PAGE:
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Yorke, C. (1999). Affects, Psychoanalysis, and Neuroscience Commentary by Clifford Yorke. Neuropsychoanalysis, 1(1):60-69.

(1999). Neuropsychoanalysis, 1(1):60-69

Affects, Psychoanalysis, and Neuroscience Commentary by Clifford Yorke

Clifford Yorke

I

When I was still a student, I had the temerity to speak during a discussion, at the British Psycho-Analytic Society, of a paper that touched on the subject of affects. Although I had read a good deal of Freud I was, perhaps, unduly influenced by Rapaport (1953) and others when I asserted that the understanding of affects was perhaps the weakest part of the psychoanalytic theory of the way the mind worked. No one contradicted me, and no psychoanalytic elder pointed out that a firm foundation for a psychological theory of affect already existed in Freud's writings. As my acquaintance with Freud deepened, and I began to know better, I looked back on the episode with some astonishment.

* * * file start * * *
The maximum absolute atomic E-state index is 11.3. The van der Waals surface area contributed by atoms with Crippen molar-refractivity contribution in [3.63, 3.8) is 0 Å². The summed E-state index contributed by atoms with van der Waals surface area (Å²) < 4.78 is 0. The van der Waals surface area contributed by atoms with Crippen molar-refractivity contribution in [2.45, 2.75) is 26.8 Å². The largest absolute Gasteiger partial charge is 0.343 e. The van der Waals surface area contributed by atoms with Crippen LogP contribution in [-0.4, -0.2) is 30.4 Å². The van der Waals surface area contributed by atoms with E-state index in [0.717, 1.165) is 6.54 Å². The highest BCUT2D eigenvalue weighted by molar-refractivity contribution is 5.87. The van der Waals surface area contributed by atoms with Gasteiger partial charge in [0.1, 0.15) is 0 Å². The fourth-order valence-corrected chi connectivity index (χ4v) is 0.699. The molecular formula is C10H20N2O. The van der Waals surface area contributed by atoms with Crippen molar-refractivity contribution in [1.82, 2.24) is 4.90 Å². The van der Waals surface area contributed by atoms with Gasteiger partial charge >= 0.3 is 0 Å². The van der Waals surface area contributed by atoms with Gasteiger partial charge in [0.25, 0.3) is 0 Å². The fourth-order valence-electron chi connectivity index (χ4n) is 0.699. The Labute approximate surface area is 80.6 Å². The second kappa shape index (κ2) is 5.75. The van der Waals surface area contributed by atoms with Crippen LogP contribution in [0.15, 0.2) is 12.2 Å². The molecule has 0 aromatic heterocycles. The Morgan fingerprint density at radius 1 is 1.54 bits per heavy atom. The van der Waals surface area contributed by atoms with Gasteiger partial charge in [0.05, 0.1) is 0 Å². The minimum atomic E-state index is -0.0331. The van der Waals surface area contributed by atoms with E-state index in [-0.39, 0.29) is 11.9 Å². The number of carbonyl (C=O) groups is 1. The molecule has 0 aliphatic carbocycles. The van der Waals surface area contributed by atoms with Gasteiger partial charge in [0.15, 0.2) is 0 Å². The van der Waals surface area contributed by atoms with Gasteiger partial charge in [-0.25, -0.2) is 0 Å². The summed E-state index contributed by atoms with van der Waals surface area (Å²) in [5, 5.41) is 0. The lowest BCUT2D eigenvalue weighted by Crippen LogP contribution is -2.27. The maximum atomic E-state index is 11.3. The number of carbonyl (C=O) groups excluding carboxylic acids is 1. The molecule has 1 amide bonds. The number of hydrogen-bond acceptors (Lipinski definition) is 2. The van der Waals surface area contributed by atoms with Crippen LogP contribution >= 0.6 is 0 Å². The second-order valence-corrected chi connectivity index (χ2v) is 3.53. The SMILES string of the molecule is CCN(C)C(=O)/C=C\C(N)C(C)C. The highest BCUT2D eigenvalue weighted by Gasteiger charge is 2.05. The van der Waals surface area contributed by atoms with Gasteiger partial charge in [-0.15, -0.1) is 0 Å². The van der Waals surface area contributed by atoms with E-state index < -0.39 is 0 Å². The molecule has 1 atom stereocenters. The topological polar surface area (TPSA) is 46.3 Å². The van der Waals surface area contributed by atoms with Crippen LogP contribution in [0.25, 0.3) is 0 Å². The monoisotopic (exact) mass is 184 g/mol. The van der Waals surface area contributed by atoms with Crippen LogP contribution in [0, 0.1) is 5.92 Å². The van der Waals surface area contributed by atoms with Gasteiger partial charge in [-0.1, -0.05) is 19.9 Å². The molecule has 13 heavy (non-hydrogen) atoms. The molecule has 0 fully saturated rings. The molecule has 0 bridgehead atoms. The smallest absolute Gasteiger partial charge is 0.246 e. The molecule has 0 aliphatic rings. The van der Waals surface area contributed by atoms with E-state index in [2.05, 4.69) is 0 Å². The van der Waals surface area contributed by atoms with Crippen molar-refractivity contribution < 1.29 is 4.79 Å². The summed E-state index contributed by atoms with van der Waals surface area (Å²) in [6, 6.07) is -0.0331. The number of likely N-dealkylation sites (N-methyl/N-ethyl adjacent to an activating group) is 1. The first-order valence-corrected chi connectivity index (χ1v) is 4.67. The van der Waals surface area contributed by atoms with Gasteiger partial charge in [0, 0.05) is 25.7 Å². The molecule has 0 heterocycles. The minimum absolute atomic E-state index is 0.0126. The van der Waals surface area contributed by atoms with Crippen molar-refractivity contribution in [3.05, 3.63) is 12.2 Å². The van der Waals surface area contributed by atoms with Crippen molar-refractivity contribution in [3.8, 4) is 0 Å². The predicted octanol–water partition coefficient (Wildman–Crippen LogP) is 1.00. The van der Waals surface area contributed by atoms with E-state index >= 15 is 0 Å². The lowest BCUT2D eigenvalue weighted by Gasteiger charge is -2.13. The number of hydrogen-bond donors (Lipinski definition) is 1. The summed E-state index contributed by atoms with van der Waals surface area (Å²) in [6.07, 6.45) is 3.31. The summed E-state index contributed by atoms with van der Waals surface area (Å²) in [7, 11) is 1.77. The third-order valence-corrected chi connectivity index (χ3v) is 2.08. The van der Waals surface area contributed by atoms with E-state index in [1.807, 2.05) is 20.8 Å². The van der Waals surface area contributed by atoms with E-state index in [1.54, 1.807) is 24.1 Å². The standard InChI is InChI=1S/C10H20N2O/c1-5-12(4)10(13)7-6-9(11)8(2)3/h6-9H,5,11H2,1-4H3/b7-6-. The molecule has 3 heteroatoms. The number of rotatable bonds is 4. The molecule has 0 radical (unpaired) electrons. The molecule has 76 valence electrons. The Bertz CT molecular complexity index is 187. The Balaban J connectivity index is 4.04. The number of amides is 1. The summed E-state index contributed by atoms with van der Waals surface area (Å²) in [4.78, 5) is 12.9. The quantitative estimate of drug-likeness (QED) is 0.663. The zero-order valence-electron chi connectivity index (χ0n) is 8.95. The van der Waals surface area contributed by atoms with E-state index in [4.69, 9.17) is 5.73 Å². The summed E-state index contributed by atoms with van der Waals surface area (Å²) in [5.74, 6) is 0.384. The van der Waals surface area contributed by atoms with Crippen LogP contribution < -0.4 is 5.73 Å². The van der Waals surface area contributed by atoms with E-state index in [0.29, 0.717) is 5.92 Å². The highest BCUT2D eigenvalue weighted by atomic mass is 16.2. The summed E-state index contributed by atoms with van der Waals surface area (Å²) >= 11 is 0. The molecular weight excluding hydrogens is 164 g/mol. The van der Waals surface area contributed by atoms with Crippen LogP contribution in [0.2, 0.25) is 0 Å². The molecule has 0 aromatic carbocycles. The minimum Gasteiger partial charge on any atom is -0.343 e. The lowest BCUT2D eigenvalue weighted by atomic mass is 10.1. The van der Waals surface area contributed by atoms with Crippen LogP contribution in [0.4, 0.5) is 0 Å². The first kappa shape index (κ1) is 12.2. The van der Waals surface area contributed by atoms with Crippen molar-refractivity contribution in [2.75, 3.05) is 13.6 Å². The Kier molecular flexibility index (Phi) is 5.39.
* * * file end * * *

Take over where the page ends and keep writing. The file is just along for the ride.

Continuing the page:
It might be thought that the uncritical reaction to my ill-judged assertion was due to a reluctance, on the part of the enlightened, to contradict a student, however callow, who had dared to take part in open debate. That is unlikely: It would surely have been more helpful to set to rights such a wrong-headed declaration. It began to dawn on me that the plain fact of the matter was that no one knew I was wrong. How can this be explained?

Solms and Nersessian are surely right when they say that Freud's theory of affects is scattered throughout an extensive literature covering some 40 years of experience and reflection, and that no single work is devoted to a full exposition of its fundamental judgments and concepts. That would certainly account for some of the misunderstandings, though not perhaps all the misrepresentations.

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